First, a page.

To court the favor of pregnant women, the hospital began offering free pain relief during childbirth. But Elo would have none of it. In a dry dusty terrain with no access to health care, Fulani women squatted behind trees and noiselessly birthed their children. Or so Elo believed. She believed a couple of things. When her mother whipped her with the koboko reserved for her rambunctious escapades, Elo believed her mother was intent on humiliating her. So she held her breath when the whip cut through her skin. Her mother would never have the pleasure of seeing her cry. The whippings were so frequent, Elo quickly gained mastery. At school, she became the girl who took fifty lashes without flinching. One day, she stared down her mother as she peppered her body with whips. The stare was cold, mocking, teasing. Her mother slapped her hard on her mouth.
“God punish you, no dey look me.”
Elo held her gaze. Her mother quit whipping her from that day.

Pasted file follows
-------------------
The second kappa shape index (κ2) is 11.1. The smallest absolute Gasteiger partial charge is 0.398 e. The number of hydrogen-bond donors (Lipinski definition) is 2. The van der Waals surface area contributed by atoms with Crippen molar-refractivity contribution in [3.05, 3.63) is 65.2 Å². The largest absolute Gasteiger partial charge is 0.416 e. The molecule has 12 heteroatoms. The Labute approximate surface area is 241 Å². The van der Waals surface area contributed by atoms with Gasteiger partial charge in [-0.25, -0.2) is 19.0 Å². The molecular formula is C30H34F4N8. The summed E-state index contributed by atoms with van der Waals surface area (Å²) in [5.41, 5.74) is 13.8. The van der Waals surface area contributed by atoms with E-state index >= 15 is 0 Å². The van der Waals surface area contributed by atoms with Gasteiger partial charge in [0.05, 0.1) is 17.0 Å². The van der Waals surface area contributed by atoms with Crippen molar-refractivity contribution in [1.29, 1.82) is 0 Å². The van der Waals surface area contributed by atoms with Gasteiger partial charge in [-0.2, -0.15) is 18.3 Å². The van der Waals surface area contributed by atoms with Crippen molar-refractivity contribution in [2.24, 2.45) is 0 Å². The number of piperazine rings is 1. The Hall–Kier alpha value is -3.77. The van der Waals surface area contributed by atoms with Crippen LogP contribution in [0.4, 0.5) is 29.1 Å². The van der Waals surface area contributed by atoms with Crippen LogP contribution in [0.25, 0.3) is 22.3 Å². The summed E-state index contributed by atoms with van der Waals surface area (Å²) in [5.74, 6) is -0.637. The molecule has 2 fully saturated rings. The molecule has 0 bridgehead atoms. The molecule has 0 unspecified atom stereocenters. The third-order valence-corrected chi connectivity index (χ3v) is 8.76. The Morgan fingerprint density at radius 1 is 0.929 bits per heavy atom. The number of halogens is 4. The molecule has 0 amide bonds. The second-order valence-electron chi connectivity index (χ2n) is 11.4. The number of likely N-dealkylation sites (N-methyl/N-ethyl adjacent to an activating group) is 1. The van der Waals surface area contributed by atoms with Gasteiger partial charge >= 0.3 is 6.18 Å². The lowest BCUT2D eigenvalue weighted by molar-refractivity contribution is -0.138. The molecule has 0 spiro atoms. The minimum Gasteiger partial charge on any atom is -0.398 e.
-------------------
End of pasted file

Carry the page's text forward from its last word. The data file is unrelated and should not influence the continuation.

In the labor room, Elo rubs her swollen belly and grinds her teeth. She came into the labor room just before the night shift nurses finished their handoffs. They all thought it was Braxton Hicks until one of them examined her cervix and noticed that the membrane was indeed ruptured and her cervix dilating. The delivery nurse assigned to Elo helped her peel her turtleneck top from her neck. She examined Elo’s delivery bag and nodded in agreement. She removed two pads. These pads, which are stored for emergencies, are mostly sold at discounted prices to other patients, along with vials of oxytocin, cannulae, IV infusion sets, and packets of misoprostol. Elo stripped naked and wrapped a cloth around her breasts. She laid on her left side as instructed and shut her eyes.